“At 1:46, Dick Hoak, running backs coach of the Steelers, called. The Steelers had two picks in the sixth round — Nos. 181 and 182 overall — and wanted to let Bowers know he might be taken. Friends and family gathered for the draft shrieked with delight when Bowers told them it was a call from the Steelers.”
Instead, the Steelers took a couple of defenders, DE Rodney Bailey and LB Roger Knight. But the Steelers still wanted to sign Bowers as an undrafted free agent. They weren’t the only team. The Eagles, Panthers, 49ers, Jets, and Colts also showed interest. Bowers, for reasons unclear but probably money/opportunity related, signed with the Carolina Panthers, something that was so underreported I didn’t even realize it when I included him in our “All-Undrafted team” series.
There’s a reason for that. His time with Carolina was brief. They carried him throughout camp but released him towards the end of August as they trimmed their roster down to 68.
Yet again, Bowers found his way back home and to Pittsburgh, signed to their practice squad on September 3rd. Due to injuries to Jerome Bettis and Amos Zereoue, Bowers appeared in his first NFL game — a 27-year old rookie — December 23rd, 2001 against the Detroit Lions. A 47-14 blowout win for the Steelers, Bowers and fellow FB Dan Kreider touched the ball on six of the last seven Steelers’ snaps, capped off — inexplicably — with a rushing score by backup QB Tommy Maddox.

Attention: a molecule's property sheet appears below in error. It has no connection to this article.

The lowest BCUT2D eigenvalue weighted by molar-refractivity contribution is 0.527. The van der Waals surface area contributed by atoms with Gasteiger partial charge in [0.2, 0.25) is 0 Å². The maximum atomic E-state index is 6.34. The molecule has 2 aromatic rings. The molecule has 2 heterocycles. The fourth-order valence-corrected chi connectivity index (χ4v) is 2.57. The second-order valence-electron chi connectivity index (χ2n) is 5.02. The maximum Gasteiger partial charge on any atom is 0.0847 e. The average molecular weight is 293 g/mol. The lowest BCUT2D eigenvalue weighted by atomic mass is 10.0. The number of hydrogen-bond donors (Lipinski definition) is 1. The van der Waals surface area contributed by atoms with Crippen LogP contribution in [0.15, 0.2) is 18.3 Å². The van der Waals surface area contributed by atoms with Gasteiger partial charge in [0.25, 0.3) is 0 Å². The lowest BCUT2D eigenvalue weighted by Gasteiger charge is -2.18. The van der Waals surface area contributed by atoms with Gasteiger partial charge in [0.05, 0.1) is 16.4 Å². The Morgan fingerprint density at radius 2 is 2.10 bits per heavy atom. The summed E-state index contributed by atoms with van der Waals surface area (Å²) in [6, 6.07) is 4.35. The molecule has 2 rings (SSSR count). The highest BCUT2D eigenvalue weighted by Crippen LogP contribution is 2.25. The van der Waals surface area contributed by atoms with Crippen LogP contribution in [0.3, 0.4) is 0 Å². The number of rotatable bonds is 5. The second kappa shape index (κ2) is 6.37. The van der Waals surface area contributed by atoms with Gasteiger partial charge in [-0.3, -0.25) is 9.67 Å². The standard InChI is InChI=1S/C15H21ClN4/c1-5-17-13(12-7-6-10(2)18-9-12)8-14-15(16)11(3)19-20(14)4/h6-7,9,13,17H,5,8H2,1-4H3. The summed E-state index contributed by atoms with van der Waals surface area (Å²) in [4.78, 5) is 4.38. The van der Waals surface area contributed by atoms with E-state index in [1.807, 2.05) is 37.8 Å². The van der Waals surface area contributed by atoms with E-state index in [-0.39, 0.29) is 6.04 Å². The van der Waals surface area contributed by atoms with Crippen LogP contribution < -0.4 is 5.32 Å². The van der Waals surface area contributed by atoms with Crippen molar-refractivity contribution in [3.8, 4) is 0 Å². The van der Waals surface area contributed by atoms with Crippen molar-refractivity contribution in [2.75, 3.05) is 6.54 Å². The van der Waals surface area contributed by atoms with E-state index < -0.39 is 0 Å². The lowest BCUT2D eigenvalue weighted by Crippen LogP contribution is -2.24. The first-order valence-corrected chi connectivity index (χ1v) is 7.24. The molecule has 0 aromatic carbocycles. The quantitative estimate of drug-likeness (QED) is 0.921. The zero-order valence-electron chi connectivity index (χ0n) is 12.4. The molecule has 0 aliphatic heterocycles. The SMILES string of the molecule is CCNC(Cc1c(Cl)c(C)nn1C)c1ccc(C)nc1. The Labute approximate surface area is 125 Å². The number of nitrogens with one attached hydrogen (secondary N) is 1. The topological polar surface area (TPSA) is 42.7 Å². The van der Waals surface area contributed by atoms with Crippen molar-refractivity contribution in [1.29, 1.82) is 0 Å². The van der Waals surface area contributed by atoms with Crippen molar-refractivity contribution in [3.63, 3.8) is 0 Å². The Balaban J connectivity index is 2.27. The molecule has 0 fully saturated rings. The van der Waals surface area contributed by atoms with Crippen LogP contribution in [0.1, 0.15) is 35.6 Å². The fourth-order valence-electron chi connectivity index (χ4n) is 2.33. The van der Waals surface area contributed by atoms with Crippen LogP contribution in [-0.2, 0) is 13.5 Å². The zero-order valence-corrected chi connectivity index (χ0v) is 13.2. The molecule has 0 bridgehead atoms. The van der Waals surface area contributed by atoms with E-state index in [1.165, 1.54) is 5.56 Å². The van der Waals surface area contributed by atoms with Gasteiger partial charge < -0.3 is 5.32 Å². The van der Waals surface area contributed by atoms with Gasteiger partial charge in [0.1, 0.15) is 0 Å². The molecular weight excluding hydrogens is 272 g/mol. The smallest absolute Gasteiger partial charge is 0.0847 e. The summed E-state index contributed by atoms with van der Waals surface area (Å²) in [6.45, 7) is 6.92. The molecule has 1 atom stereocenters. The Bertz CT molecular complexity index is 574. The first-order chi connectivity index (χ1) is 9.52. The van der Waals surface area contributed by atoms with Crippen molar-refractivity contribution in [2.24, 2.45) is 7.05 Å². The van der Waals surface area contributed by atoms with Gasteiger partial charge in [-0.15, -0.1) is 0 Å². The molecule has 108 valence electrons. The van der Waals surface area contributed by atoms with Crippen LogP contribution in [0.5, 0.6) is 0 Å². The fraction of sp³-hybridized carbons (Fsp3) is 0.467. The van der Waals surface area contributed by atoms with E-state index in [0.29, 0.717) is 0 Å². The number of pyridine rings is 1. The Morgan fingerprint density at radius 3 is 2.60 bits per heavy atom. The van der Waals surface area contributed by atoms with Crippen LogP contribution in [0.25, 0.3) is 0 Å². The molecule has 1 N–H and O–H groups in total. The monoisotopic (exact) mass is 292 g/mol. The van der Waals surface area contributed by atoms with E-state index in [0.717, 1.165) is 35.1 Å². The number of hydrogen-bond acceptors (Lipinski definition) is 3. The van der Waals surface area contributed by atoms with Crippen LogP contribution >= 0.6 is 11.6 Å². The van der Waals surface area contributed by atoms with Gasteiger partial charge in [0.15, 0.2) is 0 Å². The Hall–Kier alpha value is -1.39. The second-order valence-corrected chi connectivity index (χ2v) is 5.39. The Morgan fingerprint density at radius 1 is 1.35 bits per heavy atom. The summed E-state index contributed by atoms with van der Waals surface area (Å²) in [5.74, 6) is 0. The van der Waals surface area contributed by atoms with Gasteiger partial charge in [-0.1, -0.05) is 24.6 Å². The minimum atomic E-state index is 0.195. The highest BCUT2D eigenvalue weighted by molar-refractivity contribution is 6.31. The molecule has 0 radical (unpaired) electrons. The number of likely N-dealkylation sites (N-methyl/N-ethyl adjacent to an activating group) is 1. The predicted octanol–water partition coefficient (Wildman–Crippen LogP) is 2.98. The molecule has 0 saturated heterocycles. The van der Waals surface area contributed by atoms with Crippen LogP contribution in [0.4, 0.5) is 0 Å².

Here’s Bowers’ first snap and carry, a three yard gain, on a toss left side and friendly shoutout from the FOX crew.
Bowers would end the day with a lunch pail seven carries for 17 yards.
In the regular season finale, a comfortable win over the Cleveland Browns, Bowers got another shot to carry the football. Filling in for Chris Fuamatu-Ma’afala, who injured his groin in the third quarter, Bowers ran 11 times for 67 yards and his first — and only — NFL rushing touchdown, a 21-yard score on 3rd and 1 to salt the game away. Awesome moment.
“It’s a tremendous feeling,” Bowers would say after the game. “Just awesome. I can’t even explain it. I’ve been trying to find the right words for a half hour and I can’t. You can’t write it any better.”
But that would be the end of his Steelers career, though not the end of his NFL one. He was picked up by the Browns for 2002 and 2003. He would only touch the ball once more but made it count, catching a two-yard pass from Kelly Holcomb for a touchdown (I can’t find any footage of that play, unfortunately).
That would mark the end of his career. He’s credited with appearing in eight games with 18 carries, two receptions, and two touchdowns. He’s still the only Grove City alum since 1935 to appear in an NFL game. He was inducted into the Mercer County Hall of Fame last January.
I haven’t been able to find much about his post-NFL career aside from hosting some local softball games about a decade ago.
A pro baseball and pro football player, R.J. Bowers, your blast from the past.